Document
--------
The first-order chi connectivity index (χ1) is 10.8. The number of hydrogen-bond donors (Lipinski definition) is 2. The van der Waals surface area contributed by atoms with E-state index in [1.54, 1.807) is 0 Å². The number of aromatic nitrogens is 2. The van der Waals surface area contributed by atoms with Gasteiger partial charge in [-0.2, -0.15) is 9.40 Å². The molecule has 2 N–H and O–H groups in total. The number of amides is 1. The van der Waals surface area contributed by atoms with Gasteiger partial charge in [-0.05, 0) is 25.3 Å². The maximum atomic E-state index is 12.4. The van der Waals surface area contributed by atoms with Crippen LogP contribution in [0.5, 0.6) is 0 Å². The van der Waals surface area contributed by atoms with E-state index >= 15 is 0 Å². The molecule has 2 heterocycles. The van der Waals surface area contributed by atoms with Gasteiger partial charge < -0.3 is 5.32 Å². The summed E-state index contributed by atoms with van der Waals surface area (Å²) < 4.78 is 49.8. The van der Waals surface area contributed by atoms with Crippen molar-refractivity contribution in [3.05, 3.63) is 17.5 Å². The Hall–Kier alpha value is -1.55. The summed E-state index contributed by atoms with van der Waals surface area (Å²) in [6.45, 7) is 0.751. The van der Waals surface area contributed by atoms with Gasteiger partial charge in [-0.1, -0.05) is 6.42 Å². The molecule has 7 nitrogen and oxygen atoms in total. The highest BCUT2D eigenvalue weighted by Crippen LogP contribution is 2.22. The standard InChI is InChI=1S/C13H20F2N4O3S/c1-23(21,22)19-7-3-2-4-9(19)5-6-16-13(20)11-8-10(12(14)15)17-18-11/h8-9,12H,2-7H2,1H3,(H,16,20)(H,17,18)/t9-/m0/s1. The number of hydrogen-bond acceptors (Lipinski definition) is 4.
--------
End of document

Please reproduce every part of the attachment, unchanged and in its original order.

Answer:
The first-order chi connectivity index (χ1) is 10.8. The number of hydrogen-bond donors (Lipinski definition) is 2. The van der Waals surface area contributed by atoms with E-state index in [1.54, 1.807) is 0 Å². The number of aromatic nitrogens is 2. The van der Waals surface area contributed by atoms with Gasteiger partial charge in [-0.2, -0.15) is 9.40 Å². The molecule has 2 N–H and O–H groups in total. The number of amides is 1. The van der Waals surface area contributed by atoms with Gasteiger partial charge in [-0.05, 0) is 25.3 Å². The maximum atomic E-state index is 12.4. The van der Waals surface area contributed by atoms with Crippen LogP contribution in [0.5, 0.6) is 0 Å². The van der Waals surface area contributed by atoms with E-state index >= 15 is 0 Å². The molecule has 2 heterocycles. The van der Waals surface area contributed by atoms with Gasteiger partial charge < -0.3 is 5.32 Å². The summed E-state index contributed by atoms with van der Waals surface area (Å²) < 4.78 is 49.8. The van der Waals surface area contributed by atoms with Crippen molar-refractivity contribution in [3.05, 3.63) is 17.5 Å². The Hall–Kier alpha value is -1.55. The summed E-state index contributed by atoms with van der Waals surface area (Å²) in [6.45, 7) is 0.751. The van der Waals surface area contributed by atoms with Gasteiger partial charge in [-0.1, -0.05) is 6.42 Å². The molecule has 7 nitrogen and oxygen atoms in total. The highest BCUT2D eigenvalue weighted by Crippen LogP contribution is 2.22. The standard InChI is InChI=1S/C13H20F2N4O3S/c1-23(21,22)19-7-3-2-4-9(19)5-6-16-13(20)11-8-10(12(14)15)17-18-11/h8-9,12H,2-7H2,1H3,(H,16,20)(H,17,18)/t9-/m0/s1. The number of hydrogen-bond acceptors (Lipinski definition) is 4.